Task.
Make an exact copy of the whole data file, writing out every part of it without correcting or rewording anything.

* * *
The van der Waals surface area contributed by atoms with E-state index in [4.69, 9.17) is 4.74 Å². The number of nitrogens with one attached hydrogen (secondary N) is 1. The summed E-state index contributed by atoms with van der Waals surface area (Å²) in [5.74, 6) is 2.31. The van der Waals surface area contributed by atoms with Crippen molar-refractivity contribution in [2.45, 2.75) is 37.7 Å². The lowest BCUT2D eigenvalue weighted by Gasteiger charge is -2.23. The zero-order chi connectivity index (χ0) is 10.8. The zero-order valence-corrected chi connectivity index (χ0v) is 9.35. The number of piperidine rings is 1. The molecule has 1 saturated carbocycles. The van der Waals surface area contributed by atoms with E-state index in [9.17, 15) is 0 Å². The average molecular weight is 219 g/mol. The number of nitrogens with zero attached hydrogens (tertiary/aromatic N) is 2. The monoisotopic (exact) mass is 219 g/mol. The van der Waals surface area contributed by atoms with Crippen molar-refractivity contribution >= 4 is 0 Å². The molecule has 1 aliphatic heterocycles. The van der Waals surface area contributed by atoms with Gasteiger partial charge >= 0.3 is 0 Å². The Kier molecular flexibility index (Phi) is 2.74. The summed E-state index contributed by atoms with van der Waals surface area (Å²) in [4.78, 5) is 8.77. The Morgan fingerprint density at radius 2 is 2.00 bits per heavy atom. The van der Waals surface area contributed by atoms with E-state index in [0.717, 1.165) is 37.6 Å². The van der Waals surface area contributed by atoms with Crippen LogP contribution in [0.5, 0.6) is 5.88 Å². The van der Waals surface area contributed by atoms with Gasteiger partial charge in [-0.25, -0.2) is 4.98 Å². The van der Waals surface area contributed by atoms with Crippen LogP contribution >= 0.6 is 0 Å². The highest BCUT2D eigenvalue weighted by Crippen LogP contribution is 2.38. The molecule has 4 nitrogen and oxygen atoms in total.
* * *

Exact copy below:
The van der Waals surface area contributed by atoms with E-state index in [4.69, 9.17) is 4.74 Å². The number of nitrogens with one attached hydrogen (secondary N) is 1. The summed E-state index contributed by atoms with van der Waals surface area (Å²) in [5.74, 6) is 2.31. The van der Waals surface area contributed by atoms with Crippen molar-refractivity contribution in [2.45, 2.75) is 37.7 Å². The lowest BCUT2D eigenvalue weighted by Gasteiger charge is -2.23. The zero-order chi connectivity index (χ0) is 10.8. The zero-order valence-corrected chi connectivity index (χ0v) is 9.35. The number of piperidine rings is 1. The molecule has 1 saturated carbocycles. The van der Waals surface area contributed by atoms with E-state index in [9.17, 15) is 0 Å². The average molecular weight is 219 g/mol. The number of nitrogens with zero attached hydrogens (tertiary/aromatic N) is 2. The monoisotopic (exact) mass is 219 g/mol. The van der Waals surface area contributed by atoms with Crippen molar-refractivity contribution >= 4 is 0 Å². The molecule has 1 aliphatic heterocycles. The van der Waals surface area contributed by atoms with Gasteiger partial charge >= 0.3 is 0 Å². The Kier molecular flexibility index (Phi) is 2.74. The summed E-state index contributed by atoms with van der Waals surface area (Å²) in [4.78, 5) is 8.77. The Morgan fingerprint density at radius 2 is 2.00 bits per heavy atom. The van der Waals surface area contributed by atoms with E-state index in [0.717, 1.165) is 37.6 Å². The van der Waals surface area contributed by atoms with Crippen LogP contribution in [0.5, 0.6) is 5.88 Å². The van der Waals surface area contributed by atoms with Gasteiger partial charge in [-0.25, -0.2) is 4.98 Å². The van der Waals surface area contributed by atoms with Crippen LogP contribution >= 0.6 is 0 Å². The highest BCUT2D eigenvalue weighted by Crippen LogP contribution is 2.38. The molecule has 4 nitrogen and oxygen atoms in total.